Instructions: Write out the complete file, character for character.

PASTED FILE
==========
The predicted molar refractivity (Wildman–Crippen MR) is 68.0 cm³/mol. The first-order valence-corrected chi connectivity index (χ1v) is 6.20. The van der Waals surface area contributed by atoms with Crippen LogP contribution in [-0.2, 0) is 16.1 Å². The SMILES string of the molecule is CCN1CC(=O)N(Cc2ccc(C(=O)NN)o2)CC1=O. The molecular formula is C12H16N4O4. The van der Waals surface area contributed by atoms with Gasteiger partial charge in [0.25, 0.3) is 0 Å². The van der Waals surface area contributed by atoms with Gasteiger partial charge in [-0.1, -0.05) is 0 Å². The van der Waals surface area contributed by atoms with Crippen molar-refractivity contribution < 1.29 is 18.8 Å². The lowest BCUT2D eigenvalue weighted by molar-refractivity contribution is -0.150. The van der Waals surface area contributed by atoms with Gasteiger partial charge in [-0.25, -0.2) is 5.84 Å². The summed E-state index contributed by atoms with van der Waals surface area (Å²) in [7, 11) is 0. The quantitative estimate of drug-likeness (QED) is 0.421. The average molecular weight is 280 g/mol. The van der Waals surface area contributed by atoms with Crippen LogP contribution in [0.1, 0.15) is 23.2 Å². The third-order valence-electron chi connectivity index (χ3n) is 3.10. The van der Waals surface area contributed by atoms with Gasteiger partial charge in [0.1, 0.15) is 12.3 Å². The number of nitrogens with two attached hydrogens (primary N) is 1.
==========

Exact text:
The predicted molar refractivity (Wildman–Crippen MR) is 68.0 cm³/mol. The first-order valence-corrected chi connectivity index (χ1v) is 6.20. The van der Waals surface area contributed by atoms with Crippen LogP contribution in [-0.2, 0) is 16.1 Å². The SMILES string of the molecule is CCN1CC(=O)N(Cc2ccc(C(=O)NN)o2)CC1=O. The molecular formula is C12H16N4O4. The van der Waals surface area contributed by atoms with Gasteiger partial charge in [0.25, 0.3) is 0 Å². The van der Waals surface area contributed by atoms with Gasteiger partial charge in [-0.1, -0.05) is 0 Å². The van der Waals surface area contributed by atoms with Crippen molar-refractivity contribution < 1.29 is 18.8 Å². The lowest BCUT2D eigenvalue weighted by molar-refractivity contribution is -0.150. The van der Waals surface area contributed by atoms with Gasteiger partial charge in [-0.25, -0.2) is 5.84 Å². The summed E-state index contributed by atoms with van der Waals surface area (Å²) in [7, 11) is 0. The quantitative estimate of drug-likeness (QED) is 0.421. The average molecular weight is 280 g/mol. The van der Waals surface area contributed by atoms with Crippen LogP contribution in [0.1, 0.15) is 23.2 Å². The third-order valence-electron chi connectivity index (χ3n) is 3.10. The van der Waals surface area contributed by atoms with Gasteiger partial charge in [0.1, 0.15) is 12.3 Å². The number of nitrogens with two attached hydrogens (primary N) is 1.